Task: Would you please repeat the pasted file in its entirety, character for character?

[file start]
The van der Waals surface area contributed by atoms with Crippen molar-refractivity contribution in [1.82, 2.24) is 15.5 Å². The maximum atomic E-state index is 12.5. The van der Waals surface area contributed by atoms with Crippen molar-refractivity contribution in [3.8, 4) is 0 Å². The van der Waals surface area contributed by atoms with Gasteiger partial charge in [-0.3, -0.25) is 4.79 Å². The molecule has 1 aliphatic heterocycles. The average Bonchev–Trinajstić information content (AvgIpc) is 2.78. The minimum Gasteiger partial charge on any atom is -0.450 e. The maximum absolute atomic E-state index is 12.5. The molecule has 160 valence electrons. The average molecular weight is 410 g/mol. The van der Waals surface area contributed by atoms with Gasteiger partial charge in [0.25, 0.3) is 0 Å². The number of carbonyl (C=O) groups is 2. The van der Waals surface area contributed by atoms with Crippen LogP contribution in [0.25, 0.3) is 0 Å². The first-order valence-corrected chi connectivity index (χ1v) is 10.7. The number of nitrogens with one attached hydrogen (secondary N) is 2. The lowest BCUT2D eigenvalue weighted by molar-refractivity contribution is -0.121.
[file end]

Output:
The van der Waals surface area contributed by atoms with Crippen molar-refractivity contribution in [1.82, 2.24) is 15.5 Å². The maximum atomic E-state index is 12.5. The van der Waals surface area contributed by atoms with Crippen molar-refractivity contribution in [3.8, 4) is 0 Å². The van der Waals surface area contributed by atoms with Gasteiger partial charge in [-0.3, -0.25) is 4.79 Å². The molecule has 1 aliphatic heterocycles. The average Bonchev–Trinajstić information content (AvgIpc) is 2.78. The minimum Gasteiger partial charge on any atom is -0.450 e. The maximum absolute atomic E-state index is 12.5. The molecule has 160 valence electrons. The average molecular weight is 410 g/mol. The van der Waals surface area contributed by atoms with Gasteiger partial charge in [0.25, 0.3) is 0 Å². The number of carbonyl (C=O) groups is 2. The van der Waals surface area contributed by atoms with Crippen LogP contribution in [0.25, 0.3) is 0 Å². The first-order valence-corrected chi connectivity index (χ1v) is 10.7. The number of nitrogens with one attached hydrogen (secondary N) is 2. The lowest BCUT2D eigenvalue weighted by molar-refractivity contribution is -0.121.